Explainer: COP27: What is 'Loss and Damage' funding, and who should pay?

SHARM EL-SHEIKH, Egypt, Nov 19 (Reuters) - The question of whether rich nations should offer funding to vulnerable states hit by climate-fuelled disaster has dominated negotiations among nearly 200 countries at this year's U.N. climate summit in Egypt.

The COP27 summit follows a year of such disasters, from floods that killed more than 1,700 people in Pakistan to drought withering crops in China, Africa and the U.S. West. That has intensified developing country demands for a dedicated "loss and damage" fund, which rich countries have for years resisted.

Here's what you need to know.

WHAT IS "LOSS AND DAMAGE"?

In U.N. climate talks, the phrase "loss and damage" refers to costs already being incurred from climate-fuelled weather extremes or impacts, like rising sea levels.

Climate funding so far has focused mostly on cutting carbon dioxide emissions in an effort to curb global warming, while about a third of it has gone toward projects to help communities adapt to future impacts.

Loss and damage funding would be different, in specifically covering the cost of damage that countries cannot avoid or adapt to.

But there is no agreement yet over what should count as "loss and damage" caused by climate change - which could include damaged infrastructure and property, as well as harder-to-value natural ecosystems or cultural assets.

A June report by 55 vulnerable countries estimated their combined climate-linked losses over the last two decades totalled about $525 billion, or about 20% of their collective GDP. Some research suggests that by 2030 such losses could reach $580 billion per year.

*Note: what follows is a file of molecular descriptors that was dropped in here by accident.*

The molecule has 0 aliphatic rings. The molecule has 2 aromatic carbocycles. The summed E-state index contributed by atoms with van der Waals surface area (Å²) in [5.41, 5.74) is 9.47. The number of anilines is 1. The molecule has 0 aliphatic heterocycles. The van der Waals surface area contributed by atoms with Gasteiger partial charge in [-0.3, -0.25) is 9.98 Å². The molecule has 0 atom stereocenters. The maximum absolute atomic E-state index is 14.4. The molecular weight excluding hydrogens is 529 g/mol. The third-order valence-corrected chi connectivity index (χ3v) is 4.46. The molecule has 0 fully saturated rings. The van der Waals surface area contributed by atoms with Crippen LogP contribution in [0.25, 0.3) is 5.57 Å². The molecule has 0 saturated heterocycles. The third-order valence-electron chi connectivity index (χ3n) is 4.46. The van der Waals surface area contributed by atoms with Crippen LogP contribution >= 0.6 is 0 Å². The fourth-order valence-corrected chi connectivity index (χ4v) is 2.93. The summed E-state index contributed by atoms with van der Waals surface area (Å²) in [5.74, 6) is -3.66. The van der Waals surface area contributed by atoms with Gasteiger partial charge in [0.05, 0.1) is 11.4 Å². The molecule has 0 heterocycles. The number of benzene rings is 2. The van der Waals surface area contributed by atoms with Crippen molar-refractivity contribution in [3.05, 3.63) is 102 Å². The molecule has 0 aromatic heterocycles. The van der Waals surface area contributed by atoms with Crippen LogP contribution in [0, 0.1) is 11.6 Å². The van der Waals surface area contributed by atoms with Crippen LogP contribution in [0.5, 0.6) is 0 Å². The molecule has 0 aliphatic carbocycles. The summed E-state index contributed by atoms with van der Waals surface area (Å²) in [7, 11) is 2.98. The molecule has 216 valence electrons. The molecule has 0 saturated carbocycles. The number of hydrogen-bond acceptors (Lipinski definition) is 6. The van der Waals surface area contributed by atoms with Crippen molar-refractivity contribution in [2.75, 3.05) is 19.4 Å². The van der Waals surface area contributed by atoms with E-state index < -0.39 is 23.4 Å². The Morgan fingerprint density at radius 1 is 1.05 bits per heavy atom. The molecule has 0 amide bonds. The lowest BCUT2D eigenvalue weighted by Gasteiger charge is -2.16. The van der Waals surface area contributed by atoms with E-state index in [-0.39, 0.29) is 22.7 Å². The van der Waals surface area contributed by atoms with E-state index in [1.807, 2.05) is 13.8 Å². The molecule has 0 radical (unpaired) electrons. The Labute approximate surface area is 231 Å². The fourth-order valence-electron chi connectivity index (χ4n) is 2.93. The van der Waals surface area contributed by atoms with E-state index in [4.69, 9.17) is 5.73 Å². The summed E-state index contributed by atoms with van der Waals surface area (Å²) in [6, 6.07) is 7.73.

WHO PAYS? WHO GETS PAID?

These questions are contentious.

Vulnerable countries and campaigners have argued that rich countries that caused the bulk of climate change with their historical greenhouse gas emissions should pay.

The United States and European Union have previously resisted the argument, fearing spiralling liabilities. The EU changed its position during the COP27 summit and has said it would support a fund under certain conditions including that China - which the U.N. classifies a developing country, but which is also the world's second-biggest economy - pays into it.

Any agreement to launch a fund would still need countries to thrash out details, such as where the money should come from and which countries or disasters qualify for compensation.

A few governments have made relatively small but symbolic funding commitments for loss and damage: Denmark, Belgium, Germany and Scotland, plus the EU.

Some existing U.N. and development bank funding does help states facing loss and damage, though it is not officially earmarked for that goal.

WHAT WILL HAPPEN AT COP27?

After pressure from developing countries, nations agreed to put loss and damage on the summit agenda for the first time.

Developing and emerging economies arrived with a united demand that countries agree to establish a loss and damage fund.

The EU has said it can back a fund only if it targets support for the most vulnerable countries. That could include island states like the Maldives and Jamaica, although there is no formal definition yet.

Even if COP27 yields a deal to form a fund, it could still take a couple of years before it is ready to disperse money.

Some countries have suggested a "mosaic" of funding sources be organised, rather than one central fund. That could include pulling in cash from existing international funds, although some experts say issues like long delays make those funds unsuitable for addressing loss and damage.

WHAT IF COP27 FAILS TO ADVANCE THE ISSUE?

Already mistrustful after wealthy nations failed to deliver $100 billion in annual climate finance by 2020, some countries are exploring other routes.

The "V20" group of 58 vulnerable countries and the G7 group of rich nations launched an effort called "Global Shield" at COP27, aimed at strengthening insurance and disaster protection finance.

Meanwhile, climate-vulnerable countries are seeking contributions for a pilot loss and damage funding facility. Other ideas include U.N. Secretary-General Antonio Guterres's call for a windfall profit tax on fossil fuel companies to raise funding.

The Pacific island country Vanuatu, meanwhile, is asking the world's highest court - the International Court of Justice - to issue an opinion on the right to be protected from adverse climate impacts. An ICJ opinion could carry moral authority and legal weight, strengthening calls for compensating poor nations.

Reporting by Kate Abnett; Editing by Katy Daigle and Janet Lawrence

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